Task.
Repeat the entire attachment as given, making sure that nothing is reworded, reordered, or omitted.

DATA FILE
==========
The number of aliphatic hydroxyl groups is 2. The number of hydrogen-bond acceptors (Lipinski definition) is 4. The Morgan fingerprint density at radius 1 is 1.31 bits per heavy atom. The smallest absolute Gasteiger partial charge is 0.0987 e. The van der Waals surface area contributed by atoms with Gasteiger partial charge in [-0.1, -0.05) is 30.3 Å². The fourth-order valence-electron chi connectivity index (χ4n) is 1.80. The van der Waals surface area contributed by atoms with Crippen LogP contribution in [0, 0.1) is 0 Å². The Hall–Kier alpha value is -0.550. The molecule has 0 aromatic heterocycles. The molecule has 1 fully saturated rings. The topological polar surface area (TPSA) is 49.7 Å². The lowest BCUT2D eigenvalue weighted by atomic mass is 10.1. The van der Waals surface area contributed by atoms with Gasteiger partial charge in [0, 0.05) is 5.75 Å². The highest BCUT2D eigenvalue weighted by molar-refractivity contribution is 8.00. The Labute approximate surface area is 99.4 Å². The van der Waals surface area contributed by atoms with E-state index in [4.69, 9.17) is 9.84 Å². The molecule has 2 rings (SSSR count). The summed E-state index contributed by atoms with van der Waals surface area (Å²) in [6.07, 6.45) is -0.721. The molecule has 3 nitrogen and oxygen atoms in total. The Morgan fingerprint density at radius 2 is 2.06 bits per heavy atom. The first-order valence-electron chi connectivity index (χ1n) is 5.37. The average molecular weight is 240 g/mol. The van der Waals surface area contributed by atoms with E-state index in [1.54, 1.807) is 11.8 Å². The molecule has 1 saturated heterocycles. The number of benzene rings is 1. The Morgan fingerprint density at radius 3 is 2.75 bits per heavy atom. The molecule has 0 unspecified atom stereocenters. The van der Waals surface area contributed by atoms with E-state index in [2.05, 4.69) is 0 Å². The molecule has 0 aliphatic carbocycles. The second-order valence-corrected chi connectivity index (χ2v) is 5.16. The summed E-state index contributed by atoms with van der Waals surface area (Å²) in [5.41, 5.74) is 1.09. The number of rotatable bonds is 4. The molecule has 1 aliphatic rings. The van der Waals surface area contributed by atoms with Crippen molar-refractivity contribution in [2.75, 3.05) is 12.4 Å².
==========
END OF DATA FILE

The number of aliphatic hydroxyl groups is 2. The number of hydrogen-bond acceptors (Lipinski definition) is 4. The Morgan fingerprint density at radius 1 is 1.31 bits per heavy atom. The smallest absolute Gasteiger partial charge is 0.0987 e. The van der Waals surface area contributed by atoms with Gasteiger partial charge in [-0.1, -0.05) is 30.3 Å². The fourth-order valence-electron chi connectivity index (χ4n) is 1.80. The van der Waals surface area contributed by atoms with Crippen LogP contribution in [0, 0.1) is 0 Å². The Hall–Kier alpha value is -0.550. The molecule has 0 aromatic heterocycles. The molecule has 1 fully saturated rings. The topological polar surface area (TPSA) is 49.7 Å². The lowest BCUT2D eigenvalue weighted by atomic mass is 10.1. The van der Waals surface area contributed by atoms with Gasteiger partial charge in [0, 0.05) is 5.75 Å². The highest BCUT2D eigenvalue weighted by molar-refractivity contribution is 8.00. The Labute approximate surface area is 99.4 Å². The van der Waals surface area contributed by atoms with E-state index in [4.69, 9.17) is 9.84 Å². The molecule has 2 rings (SSSR count). The summed E-state index contributed by atoms with van der Waals surface area (Å²) in [6.07, 6.45) is -0.721. The molecule has 3 nitrogen and oxygen atoms in total. The Morgan fingerprint density at radius 2 is 2.06 bits per heavy atom. The first-order valence-electron chi connectivity index (χ1n) is 5.37. The average molecular weight is 240 g/mol. The van der Waals surface area contributed by atoms with E-state index in [1.54, 1.807) is 11.8 Å². The molecule has 1 saturated heterocycles. The number of benzene rings is 1. The Morgan fingerprint density at radius 3 is 2.75 bits per heavy atom. The molecule has 0 unspecified atom stereocenters. The van der Waals surface area contributed by atoms with E-state index in [2.05, 4.69) is 0 Å². The molecule has 0 aliphatic carbocycles. The second-order valence-corrected chi connectivity index (χ2v) is 5.16. The summed E-state index contributed by atoms with van der Waals surface area (Å²) in [5.41, 5.74) is 1.09. The number of rotatable bonds is 4. The molecule has 1 aliphatic rings. The van der Waals surface area contributed by atoms with Crippen molar-refractivity contribution in [2.75, 3.05) is 12.4 Å².